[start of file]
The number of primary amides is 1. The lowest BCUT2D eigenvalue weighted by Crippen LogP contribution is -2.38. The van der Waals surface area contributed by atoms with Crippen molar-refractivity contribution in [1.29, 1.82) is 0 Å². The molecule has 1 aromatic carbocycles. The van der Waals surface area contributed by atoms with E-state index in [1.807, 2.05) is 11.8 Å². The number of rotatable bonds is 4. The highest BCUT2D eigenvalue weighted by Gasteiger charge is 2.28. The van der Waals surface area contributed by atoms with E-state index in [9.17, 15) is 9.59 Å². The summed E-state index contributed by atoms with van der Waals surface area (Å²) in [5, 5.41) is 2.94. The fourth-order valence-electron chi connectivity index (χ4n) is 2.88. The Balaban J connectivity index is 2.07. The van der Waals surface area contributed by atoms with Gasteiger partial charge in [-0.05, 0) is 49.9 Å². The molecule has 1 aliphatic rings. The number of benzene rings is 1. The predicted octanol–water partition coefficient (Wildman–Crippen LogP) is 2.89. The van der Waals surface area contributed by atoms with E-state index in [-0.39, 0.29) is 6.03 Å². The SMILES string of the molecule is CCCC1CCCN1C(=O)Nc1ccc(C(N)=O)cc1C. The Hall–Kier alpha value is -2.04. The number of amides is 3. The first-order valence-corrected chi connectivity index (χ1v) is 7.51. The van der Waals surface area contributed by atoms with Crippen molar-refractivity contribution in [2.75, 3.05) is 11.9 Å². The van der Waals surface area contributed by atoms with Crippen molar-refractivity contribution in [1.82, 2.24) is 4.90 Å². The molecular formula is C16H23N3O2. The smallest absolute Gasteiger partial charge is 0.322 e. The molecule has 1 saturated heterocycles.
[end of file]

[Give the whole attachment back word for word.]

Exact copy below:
The number of primary amides is 1. The lowest BCUT2D eigenvalue weighted by Crippen LogP contribution is -2.38. The van der Waals surface area contributed by atoms with Crippen molar-refractivity contribution in [1.29, 1.82) is 0 Å². The molecule has 1 aromatic carbocycles. The van der Waals surface area contributed by atoms with E-state index in [1.807, 2.05) is 11.8 Å². The number of rotatable bonds is 4. The highest BCUT2D eigenvalue weighted by Gasteiger charge is 2.28. The van der Waals surface area contributed by atoms with E-state index in [9.17, 15) is 9.59 Å². The summed E-state index contributed by atoms with van der Waals surface area (Å²) in [5, 5.41) is 2.94. The fourth-order valence-electron chi connectivity index (χ4n) is 2.88. The Balaban J connectivity index is 2.07. The van der Waals surface area contributed by atoms with Gasteiger partial charge in [-0.05, 0) is 49.9 Å². The molecule has 1 aliphatic rings. The number of benzene rings is 1. The predicted octanol–water partition coefficient (Wildman–Crippen LogP) is 2.89. The van der Waals surface area contributed by atoms with E-state index in [-0.39, 0.29) is 6.03 Å². The SMILES string of the molecule is CCCC1CCCN1C(=O)Nc1ccc(C(N)=O)cc1C. The Hall–Kier alpha value is -2.04. The number of amides is 3. The first-order valence-corrected chi connectivity index (χ1v) is 7.51. The van der Waals surface area contributed by atoms with Crippen molar-refractivity contribution in [2.75, 3.05) is 11.9 Å². The van der Waals surface area contributed by atoms with Crippen molar-refractivity contribution in [1.82, 2.24) is 4.90 Å². The molecular formula is C16H23N3O2. The smallest absolute Gasteiger partial charge is 0.322 e. The molecule has 1 saturated heterocycles.